Please Note: This article is written for users of the following Microsoft Excel versions: 2007, 2010, and 2013. If you are using an earlier version (Excel 2003 or earlier), this tip may not work for you. For a version of this tip written specifically for earlier versions of Excel, click here: Developing Reciprocal Conversion Formulas.
by Allen Wyatt
(last updated October 22, 2018)
Jeremy posed a problem that is based on two cells, A1 and C1. These cells are designed to contain inches and millimeters, respectively. Jeremy wants a way that someone could enter a value in A1 and it would be converted to millimeters in C1. Conversely, they could enter a value in C1 and it would be converted to inches in A1.
Doing the conversion, of course, isn't the real issue. The problem is that if someone enters a value in A1, that value will overwrite any formula that may be in that cell, and mean that any subsequent value entered in cell C1 would not give the required conversion in the previously overwritten A1.
There are a couple of different ways that this could be approached. If you don't mind expanding your worksheet design to include two more cells, those cells could be used strictly for input and cells A1 and C1 could be used strictly for output. One of the input cells could contain the value to be converted and the other could contain the measurement unit of the input value (in or mm, for instance).
Of course, if you want to really limit yourself to two cells, then you will need to resort to using macros to do the actual conversion. You can use a worksheet event that is triggered every time a cell value is changed, and the event handler could check to see if the cell being changes is either A1 or C1. The following macro gives an example of how this could work:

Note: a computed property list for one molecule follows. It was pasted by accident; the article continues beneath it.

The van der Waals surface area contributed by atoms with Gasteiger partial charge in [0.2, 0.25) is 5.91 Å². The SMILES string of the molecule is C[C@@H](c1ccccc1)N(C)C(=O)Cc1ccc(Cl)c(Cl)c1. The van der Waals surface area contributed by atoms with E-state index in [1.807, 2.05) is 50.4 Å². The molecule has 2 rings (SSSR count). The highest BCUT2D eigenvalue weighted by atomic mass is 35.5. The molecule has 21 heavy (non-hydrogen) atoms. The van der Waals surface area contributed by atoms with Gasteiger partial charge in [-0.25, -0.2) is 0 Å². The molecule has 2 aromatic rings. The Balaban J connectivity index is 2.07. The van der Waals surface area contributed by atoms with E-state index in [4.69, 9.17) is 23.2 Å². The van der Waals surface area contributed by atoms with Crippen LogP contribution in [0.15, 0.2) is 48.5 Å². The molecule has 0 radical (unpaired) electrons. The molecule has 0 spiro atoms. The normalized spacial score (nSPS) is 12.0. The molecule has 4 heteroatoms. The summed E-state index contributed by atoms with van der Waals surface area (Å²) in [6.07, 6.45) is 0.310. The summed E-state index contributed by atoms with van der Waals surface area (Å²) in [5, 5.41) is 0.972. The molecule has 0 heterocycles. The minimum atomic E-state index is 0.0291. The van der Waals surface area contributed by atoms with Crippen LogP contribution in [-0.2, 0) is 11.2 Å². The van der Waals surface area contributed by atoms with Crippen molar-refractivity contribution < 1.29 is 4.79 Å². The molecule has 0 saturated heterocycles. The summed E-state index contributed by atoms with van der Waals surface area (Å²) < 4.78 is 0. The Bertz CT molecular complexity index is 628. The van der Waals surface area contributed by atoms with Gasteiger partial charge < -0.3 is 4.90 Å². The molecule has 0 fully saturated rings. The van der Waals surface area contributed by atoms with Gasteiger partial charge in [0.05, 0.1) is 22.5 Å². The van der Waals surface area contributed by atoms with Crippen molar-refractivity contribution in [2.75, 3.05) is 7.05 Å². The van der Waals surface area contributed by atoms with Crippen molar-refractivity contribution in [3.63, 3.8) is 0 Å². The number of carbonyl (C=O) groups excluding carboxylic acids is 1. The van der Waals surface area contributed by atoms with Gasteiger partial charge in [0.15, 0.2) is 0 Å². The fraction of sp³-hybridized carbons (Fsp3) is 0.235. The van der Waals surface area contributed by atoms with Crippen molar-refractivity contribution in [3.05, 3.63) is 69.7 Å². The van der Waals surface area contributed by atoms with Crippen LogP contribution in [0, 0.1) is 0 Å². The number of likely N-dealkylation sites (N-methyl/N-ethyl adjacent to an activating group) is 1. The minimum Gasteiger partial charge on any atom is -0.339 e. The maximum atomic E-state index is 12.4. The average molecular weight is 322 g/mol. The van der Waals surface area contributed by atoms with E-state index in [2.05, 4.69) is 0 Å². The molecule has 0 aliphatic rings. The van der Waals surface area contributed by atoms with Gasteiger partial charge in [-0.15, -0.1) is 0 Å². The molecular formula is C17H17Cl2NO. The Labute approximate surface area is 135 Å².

Private Sub Worksheet_Change(ByVal Target As Range) Application.EnableEvents = False With ActiveSheet If Target = .[A1] Then .[C1].Value = .[A1].Value * 25.4 ElseIf Target = .[C1] Then .[A1].Value = .[C1].Value / 25.4 End If End With Application.EnableEvents = True End Sub
Note that you don't have to have any formulas in cells A1 or C1; the formulas are in the macro itself. If there is a change in cell A1 (inches are entered by the user), then the value in cell C1 is changed by the macro. Likewise, if there is a change in cell C1 (millimeters are entered by the user), then the value in cell A1 is changed by the macro. A change in any other cell besides A1 or C1 is ignored by the macro.
ExcelTips is your source for cost-effective Microsoft Excel training. This tip (9581) applies to Microsoft Excel 2007, 2010, and 2013. You can find a version of this tip for the older menu interface of Excel here: Developing Reciprocal Conversion Formulas.
Create Custom Apps with VBA! Discover how to extend the capabilities of Office 2013 (Word, Excel, PowerPoint, Outlook, and Access) with VBA programming, using it for writing macros, automating Office applications, and creating custom applications. Check out Mastering VBA for Office 2013 today!
When you store textual information in a worksheet, it can be helpful to figure out if that information follows a pattern ...Discover More
When you create references to cells in other workbooks, Excel, by default, makes the references absolute. This makes it ...Discover More
Insert or delete a column, and Excel automatically updates references within formulas that are affected by the change. If ...Discover More
FREE SERVICE: Get tips like this every week in ExcelTips, a free productivity newsletter. Enter your address and click "Subscribe."
Got a version of Excel that uses the ribbon interface (Excel 2007 or later)? This site is for you! If you use an earlier version of Excel, visit our ExcelTips site focusing on the menu interface.